Dallas Downriver Club

Date: January 24th - 25th, 2015 Sponsor: DDRC
River:Little River Trip Leader: Bryan Jackson
Reach:Ashalintubbi, OK to Horatio, AR Phone: 972-979-2519
Difficulty: Some whitewater – Class I and II (see difficulty below)

E-mail: Bryan Jackson (paddlinpals@yahoo.com)

Rendezvous:Rt. 41 Bridge just south of Horatio, AR Saturday Morning at 9am. Required Skills: Basic winter flatwater paddling and camping experience
Backup Plan: We will announce a backup plan based on river conditions

Confirmation Deadline: January 18th


Trip Description:
We will meet at the Rt. 41 bridge just south of Horatio, AR at 9am Saturday morning. We will pack up into 4 or 5 vehicles and drive up to Ashalintubbi and be on the water by 10am. We will camp on an island Saturday night.

Gear requirements:
Bring boats (just about any seaworthy craft will do for this trip), PFD's (lifejackets), paddles (a spare is recommended), a whistle or other signaling device, throw bag, etc. 

This is cold weather camping – please bring warm water-resistant clothing. Avoid cotton clothing such as blue jeans.

Bring your own meals, and bring something for the Saturday night potluck dinner. We encourage Dutch over cooking and most people will enjoy the variety of meals cooked in a Dutch oven.  

Back-up Plans:
We will either cancel or change to the trip to another river due to foul weather or high water.

Driving Directions: 

From Dallas (to Horatio, AR):
IH 30 East to New Boston, TX
At New Boston, take Rt. 8 north – which turns into Rt. 41.

Stay on Rt. 41 to Horatio, AR. Rt. 41 passes over the Little River just south of town. The public boat ramp is west of Rt. 41 just south of the bridge.



* International Scale of River Difficulty

Class I: Easy. Fast moving water with riffles and small waves. Few obstructions, all obvious and easily missed with little training. Risk to swimmers is slight, self-rescue is easy.

Class II: Novice. Straightforward rapids with wide, clear channels which are evident without scouting. Occasional maneuvering may be required, but rocks and medium sized waves are easily missed by trained paddlers. Swimmers are seldom injured and group assistance, while helpful, is seldom needed.

Class III: Intermediate. Rapids with moderate, irregular waves which may be difficult to avoid and which can swamp an open canoe. Complex maneuvers in fast current and good boat control in tight passages or around ledges are often required; large waves or strainers may be present but are easily avoided. Strong eddies and powerful current effects can be found, particularly on large-volume rivers. Scouting is advisable for inexperienced parties. Injuries while swimming are rare; self-rescue is usually easy but group assistance may be required to avoid long swims.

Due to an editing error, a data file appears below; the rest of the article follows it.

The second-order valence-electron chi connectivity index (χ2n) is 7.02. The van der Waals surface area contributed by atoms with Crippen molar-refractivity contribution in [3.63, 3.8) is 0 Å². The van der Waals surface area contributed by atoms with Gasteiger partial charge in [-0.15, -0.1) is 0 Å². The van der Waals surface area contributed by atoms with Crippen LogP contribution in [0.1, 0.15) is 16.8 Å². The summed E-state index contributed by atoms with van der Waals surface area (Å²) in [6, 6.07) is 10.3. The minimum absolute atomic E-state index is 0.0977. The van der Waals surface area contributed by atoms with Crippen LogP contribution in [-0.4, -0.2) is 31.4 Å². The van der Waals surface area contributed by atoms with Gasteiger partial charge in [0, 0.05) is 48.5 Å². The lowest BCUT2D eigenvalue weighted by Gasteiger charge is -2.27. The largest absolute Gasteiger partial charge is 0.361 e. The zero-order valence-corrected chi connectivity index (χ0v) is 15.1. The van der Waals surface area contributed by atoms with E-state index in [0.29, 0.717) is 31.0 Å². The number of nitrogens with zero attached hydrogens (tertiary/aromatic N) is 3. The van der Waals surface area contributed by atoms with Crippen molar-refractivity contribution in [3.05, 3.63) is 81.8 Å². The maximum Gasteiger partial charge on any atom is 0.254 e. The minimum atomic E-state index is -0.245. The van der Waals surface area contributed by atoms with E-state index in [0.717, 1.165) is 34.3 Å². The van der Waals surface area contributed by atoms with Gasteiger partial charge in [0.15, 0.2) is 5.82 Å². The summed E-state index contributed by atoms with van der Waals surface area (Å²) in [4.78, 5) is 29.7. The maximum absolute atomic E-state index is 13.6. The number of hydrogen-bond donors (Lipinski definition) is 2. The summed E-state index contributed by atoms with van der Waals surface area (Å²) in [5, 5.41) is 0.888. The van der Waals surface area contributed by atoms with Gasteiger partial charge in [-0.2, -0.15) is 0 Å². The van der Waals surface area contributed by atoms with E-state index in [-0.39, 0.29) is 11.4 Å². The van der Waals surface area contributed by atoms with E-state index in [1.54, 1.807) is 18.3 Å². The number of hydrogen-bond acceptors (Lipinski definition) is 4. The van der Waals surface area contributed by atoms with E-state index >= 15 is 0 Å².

Class IV: Advanced. Intense, powerful but predictable rapids requiring precise boat handling in turbulent water. Depending on the character of the river, it may feature large, unavoidable waves and holes or constricted passages demanding fast maneuvers under pressure. A fast, reliable eddy turn may be needed to initiate maneuvers, scout rapids, or rest. Rapids may require "must" moves above dangerous hazards. Scouting is necessary the first time down. Risk of injury to swimmers is moderate to high, and water conditions may make self-rescue difficult. Group assistance for rescue is often essential but requires practiced skills. A strong eskimo roll is highly recommended.

Class V: Expert. Extremely long, obstructed, or very violent rapids which expose a paddler to above average endangerment. Drops may contain large, unavoidable waves and holes or steep, congested chutes with complex, demanding routes. Rapids may continue for long distances between pools, demanding a high level of fitness. What eddies exist may be small, turbulent, or difficult to reach. At the high end of the scale, several of these factors may be combined. Scouting is mandatory but often difficult. Swims are dangerous, and rescue is difficult even for experts. A very reliable eskimo roll, proper equipment, extensive experience, and practiced rescue skills are essential for survival.

Class VI: Extreme. One grade more difficult than Class V. These runs often exemplify the extremes of difficulty, unpredictability and danger. The consequences of errors are very severe and rescue may be impossible. For teams of experts only, at favorable water levels, after close personal inspection and taking all precautions. This class does not represent drops thought to be unrunnable, but may include rapids which are only occasionally run.


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Last updated January 20, 2015